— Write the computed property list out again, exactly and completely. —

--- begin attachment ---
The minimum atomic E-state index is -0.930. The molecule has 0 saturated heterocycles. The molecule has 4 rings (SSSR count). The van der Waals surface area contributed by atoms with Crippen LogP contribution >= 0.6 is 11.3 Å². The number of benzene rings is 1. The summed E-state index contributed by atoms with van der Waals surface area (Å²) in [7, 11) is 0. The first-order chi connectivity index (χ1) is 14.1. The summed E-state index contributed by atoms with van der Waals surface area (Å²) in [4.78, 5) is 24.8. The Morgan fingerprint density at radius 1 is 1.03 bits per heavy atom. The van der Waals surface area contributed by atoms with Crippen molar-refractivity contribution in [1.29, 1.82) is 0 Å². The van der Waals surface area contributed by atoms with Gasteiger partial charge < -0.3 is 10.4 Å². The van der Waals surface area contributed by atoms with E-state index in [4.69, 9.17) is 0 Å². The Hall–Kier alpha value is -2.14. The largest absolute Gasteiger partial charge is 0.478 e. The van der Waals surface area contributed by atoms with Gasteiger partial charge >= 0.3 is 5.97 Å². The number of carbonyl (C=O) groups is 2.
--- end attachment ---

The minimum atomic E-state index is -0.930. The molecule has 0 saturated heterocycles. The molecule has 4 rings (SSSR count). The van der Waals surface area contributed by atoms with Crippen LogP contribution >= 0.6 is 11.3 Å². The number of benzene rings is 1. The summed E-state index contributed by atoms with van der Waals surface area (Å²) in [7, 11) is 0. The first-order chi connectivity index (χ1) is 14.1. The summed E-state index contributed by atoms with van der Waals surface area (Å²) in [4.78, 5) is 24.8. The Morgan fingerprint density at radius 1 is 1.03 bits per heavy atom. The van der Waals surface area contributed by atoms with Crippen molar-refractivity contribution in [1.29, 1.82) is 0 Å². The van der Waals surface area contributed by atoms with Gasteiger partial charge < -0.3 is 10.4 Å². The van der Waals surface area contributed by atoms with E-state index in [4.69, 9.17) is 0 Å². The Hall–Kier alpha value is -2.14. The largest absolute Gasteiger partial charge is 0.478 e. The van der Waals surface area contributed by atoms with Gasteiger partial charge >= 0.3 is 5.97 Å². The number of carbonyl (C=O) groups is 2.